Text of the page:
To combat errors due to fading and interference on the radio link data is divided at the transmitter into blocks and then the bits within a block are encoded and interleaved. The length of time required to transmit one such block determines the TTI. At the receiver all bits from a given block must be received before they can be deinterleaved and decoded. Having decoded the bits the receiver can estimate the bit error rate (BER). And because the shortest decodable transmission is one TTI the shortest period over which BER can be estimated is also one TTI. Thus in networks with link adaptation techniques based on the estimated BER the shortest interval between reports of the estimated performance, which are used to adapt to the conditions on the link, is at least one TTI. In order to be able to adapt quickly to the changing conditions in the radio link a communications system must have shorter TTIs. In order to benefit more from the effect of interleaving and to increase the efficiency of error-correction and compression techniques a system must, in general, have longer TTIs. These two contradicting requirements determine the choice of the TTI.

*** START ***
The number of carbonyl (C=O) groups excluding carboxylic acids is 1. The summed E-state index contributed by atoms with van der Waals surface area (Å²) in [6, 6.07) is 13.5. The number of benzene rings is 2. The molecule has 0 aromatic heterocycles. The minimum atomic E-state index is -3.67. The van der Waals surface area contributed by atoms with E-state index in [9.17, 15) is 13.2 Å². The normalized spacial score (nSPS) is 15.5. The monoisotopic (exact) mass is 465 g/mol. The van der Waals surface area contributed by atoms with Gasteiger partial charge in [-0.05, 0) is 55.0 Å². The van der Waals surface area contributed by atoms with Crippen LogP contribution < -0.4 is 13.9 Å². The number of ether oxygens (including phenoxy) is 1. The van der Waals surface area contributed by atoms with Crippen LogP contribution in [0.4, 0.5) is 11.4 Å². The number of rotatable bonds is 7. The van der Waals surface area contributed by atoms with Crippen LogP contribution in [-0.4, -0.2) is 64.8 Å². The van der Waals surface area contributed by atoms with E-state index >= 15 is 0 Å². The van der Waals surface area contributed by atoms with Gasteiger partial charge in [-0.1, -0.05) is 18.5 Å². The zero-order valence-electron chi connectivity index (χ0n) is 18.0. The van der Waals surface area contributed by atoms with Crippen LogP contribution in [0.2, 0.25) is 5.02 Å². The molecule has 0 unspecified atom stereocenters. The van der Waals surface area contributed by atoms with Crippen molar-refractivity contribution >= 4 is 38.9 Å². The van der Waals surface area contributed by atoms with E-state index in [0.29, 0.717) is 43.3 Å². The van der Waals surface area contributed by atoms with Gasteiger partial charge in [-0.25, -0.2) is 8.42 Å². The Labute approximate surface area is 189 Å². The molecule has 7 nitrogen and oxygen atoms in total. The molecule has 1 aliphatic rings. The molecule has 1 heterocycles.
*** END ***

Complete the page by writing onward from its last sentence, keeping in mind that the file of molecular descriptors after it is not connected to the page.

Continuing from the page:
In UMTS Release '99 the shortest TTI is 10 ms and can be 20 ms, 40 ms, or 80 ms. In UMTS Release-5 the TTI for HSDPA is reduced to 2ms. This provides the advantage of faster response to link conditions and allows the system to quickly schedule transmissions to mobiles which temporarily enjoy better than usual link conditions. As a result the system most of the time transmits data over links which are better than the average conditions, because of this the bit rates in the system most of the time are higher than what the average conditions would allow. This leads to increase in system capacity.
In 1xEV-DO technology the frame size, which is not quite the same thing as the TTI, but which still fulfils a somewhat similar function, is 1.667 ms. In 1xEV-DV it has a variable length of 1.25 ms, 2.5 ms, 5 ms, and 10 ms.